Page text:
Black Tie vs. White Tie vs. Morning Attire: The wording of your invitation dictates the color of your neckwear. “Black tie” (also referred to as “evening dress”) means a black bowtie, which is traditionally worn with a tuxedo. “White tie” (also referred to as ” full evening dress;” see above left) means a white bowtie, which is worn with tails. This is a very dressy look. Both black and white tie are generally worn after 6PM. A morning suit is your most formal daytime look (see above right). This is typically reserved for weddings taking place before 6PM. The morning coat (essentially a frock coat with the corners cut away — hence the term “cutaway coat”) is black or gray with a single button at the waist. Wear it with gray striped trousers, a gray or white vest, a wing collar shirt, and a tie or an ascot. Leave the top hat and walking stick at home.
The information below pertains to tuxedos.
Color and Fabric: Black is the standard, but midnight blue is also acceptable. White is typically worn in warmer climates for open-air events. Choose something in a wool that isn’t too heavy. Chances are you’re only going to have one tux in your closet, so it should be as versatile as possible.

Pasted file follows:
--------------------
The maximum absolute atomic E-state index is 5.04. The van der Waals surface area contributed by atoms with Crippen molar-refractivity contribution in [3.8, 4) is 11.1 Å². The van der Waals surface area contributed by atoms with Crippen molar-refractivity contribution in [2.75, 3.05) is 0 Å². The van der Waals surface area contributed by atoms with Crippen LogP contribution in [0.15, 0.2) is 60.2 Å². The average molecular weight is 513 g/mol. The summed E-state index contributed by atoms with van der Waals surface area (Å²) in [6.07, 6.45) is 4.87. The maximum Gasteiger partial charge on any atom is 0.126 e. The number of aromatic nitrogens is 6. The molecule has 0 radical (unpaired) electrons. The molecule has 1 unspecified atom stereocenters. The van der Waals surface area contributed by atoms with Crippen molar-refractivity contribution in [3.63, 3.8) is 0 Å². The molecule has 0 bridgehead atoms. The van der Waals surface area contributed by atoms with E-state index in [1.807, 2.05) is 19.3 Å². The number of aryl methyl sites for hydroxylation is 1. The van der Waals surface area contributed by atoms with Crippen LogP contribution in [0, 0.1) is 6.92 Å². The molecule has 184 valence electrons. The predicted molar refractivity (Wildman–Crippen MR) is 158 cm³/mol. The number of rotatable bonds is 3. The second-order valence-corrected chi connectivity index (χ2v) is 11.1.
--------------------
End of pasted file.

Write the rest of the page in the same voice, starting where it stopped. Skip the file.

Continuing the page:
Jacket: The most common and versatile jacket type is a one-button, but you can also go with double-breasted (see above), which looks best on guys with broader physiques. If you wear a double-breasted jacket, a cummerbund is unnecessary. The traditional dinner jacket (a fancy name for your tux jacket) is ventless, but a you can also go for a more modern — and generally more flattering — look with double vents.
Collar: This should be either peaked or shawl. A peaked lapel (where the points of the lapel point upward; see above and below left) reads as more powerful, whereas shawl collar (which has a continuous curve; see above and below right) sends off a softer message. Unless you’re a waiter, your wedding tux shouldn’t have a notched lapel.